Before Your COBRA Coverage Ends

By Wesley E. Wright and Molly Dear Abshire, as published in the Houston Chronicle Senior Living Section on October 19, 2011.

For many people the benefits provided by the Consolidated Omnibus Budget Reconciliation Act, or (COBRA), are essential for continuing health care after job loss, whether the loss is voluntary or involuntary. COBRA benefits allow senior citizens to continue receiving health care after retirement or disability. Considerations for individuals to review include, applying for disability-based coverage beyond the 18-month period, electing to extend COBRA coverage, and obtaining health care if COBRA ends.

COBRA benefits under group coverage generally last up to 18 months. However, within the first 60 days of COBRA coverage, a participant can apply to extend COBRA benefits by providing proof of disability from Social Security. Under this plan, qualifying individuals can stay on their employer's COBRA until eligible for Medicare.

Requirements to qualify for a disability-based extension of COBRA include:

  • Applying for Social Security Disability Insurance (SSDI) benefits.
  • Approval by Social Security during your initial 18-month COBRA period.
  • Timing of the onset date of your disability must be within 60 days of the start of your COBRA coverage.
  • Providing a copy of your Social Security Notice of Award letter to your COBRA plan administrator within 60 days of receiving it and within the 18-month period of COBRA continuation coverage.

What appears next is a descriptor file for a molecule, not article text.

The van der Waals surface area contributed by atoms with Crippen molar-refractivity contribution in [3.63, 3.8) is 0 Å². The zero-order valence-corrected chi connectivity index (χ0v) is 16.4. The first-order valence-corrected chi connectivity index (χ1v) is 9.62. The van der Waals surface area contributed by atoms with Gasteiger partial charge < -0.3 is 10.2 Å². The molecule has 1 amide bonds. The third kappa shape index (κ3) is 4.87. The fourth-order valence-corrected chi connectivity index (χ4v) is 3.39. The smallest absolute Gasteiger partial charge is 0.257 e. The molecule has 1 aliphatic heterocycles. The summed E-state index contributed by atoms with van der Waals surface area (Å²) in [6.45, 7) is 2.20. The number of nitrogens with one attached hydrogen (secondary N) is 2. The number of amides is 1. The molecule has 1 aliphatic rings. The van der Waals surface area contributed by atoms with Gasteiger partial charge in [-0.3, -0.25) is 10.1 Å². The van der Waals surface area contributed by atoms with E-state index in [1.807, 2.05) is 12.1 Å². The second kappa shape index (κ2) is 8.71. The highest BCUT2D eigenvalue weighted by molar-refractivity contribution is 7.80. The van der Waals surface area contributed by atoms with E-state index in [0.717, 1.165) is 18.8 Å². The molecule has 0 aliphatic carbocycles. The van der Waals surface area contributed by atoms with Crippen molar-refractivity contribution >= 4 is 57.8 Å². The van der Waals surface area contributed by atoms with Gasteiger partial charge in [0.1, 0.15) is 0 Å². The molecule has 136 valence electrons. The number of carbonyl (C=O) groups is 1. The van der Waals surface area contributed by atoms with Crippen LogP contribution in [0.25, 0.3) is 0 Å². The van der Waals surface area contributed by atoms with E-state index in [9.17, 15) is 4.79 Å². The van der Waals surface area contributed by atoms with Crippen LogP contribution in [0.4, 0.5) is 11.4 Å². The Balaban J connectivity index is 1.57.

Various rules and deadlines during this application process have unfortunately cost many people their access to COBRA benefits. However, the plan is a good option to stay insured until you become eligible for Medicare.

COBRA coverage ends when you reach the last day of your COBRA coverage period, the premiums are not paid, the employer ceases to maintain any group health plan, the employer goes out of business, you obtain health coverage through another employer, or you become eligible for Medicare benefits. HIPAA (Health Insurance Portability and Accountability Act) provides people losing COBRA a one-time opportunity to move to a broad individual health insurance plan. The rules for qualifying for individual coverage are:

  • You must continue your COBRA continuation as long as possible. (You can't drop COBRA and move to an individual plan before your COBRA coverage ends.)
  • You must have been continuously covered under health insurance for at least 18 months.
  • You must apply for individual coverage within 63 days before your COBRA ends.

When COBRA coverage ends, the insurance company or your administrator will provide you with a "Certificate of Creditable Coverage" to present within 63 days to the new insurance carrier. Because of HIPAA, if you have been insured under an employer's health plan, even briefly, you will be permitted to maintain health insurance indefinitely, even after employment terminates all the way to Medicare.

Thus, it's extremely important to start shopping for insurance coverage before you reach the end of the 18-month period and lose coverage. If your COBRA benefit ends, and you don't qualify for Medicare or Medicaid, you are guaranteed coverage in the individual market, even if you have a pre-existing condition. To learn more about health insurance options visit the Texas Department of Insurance's website at and the U.S. Department of Health and Human Services' website at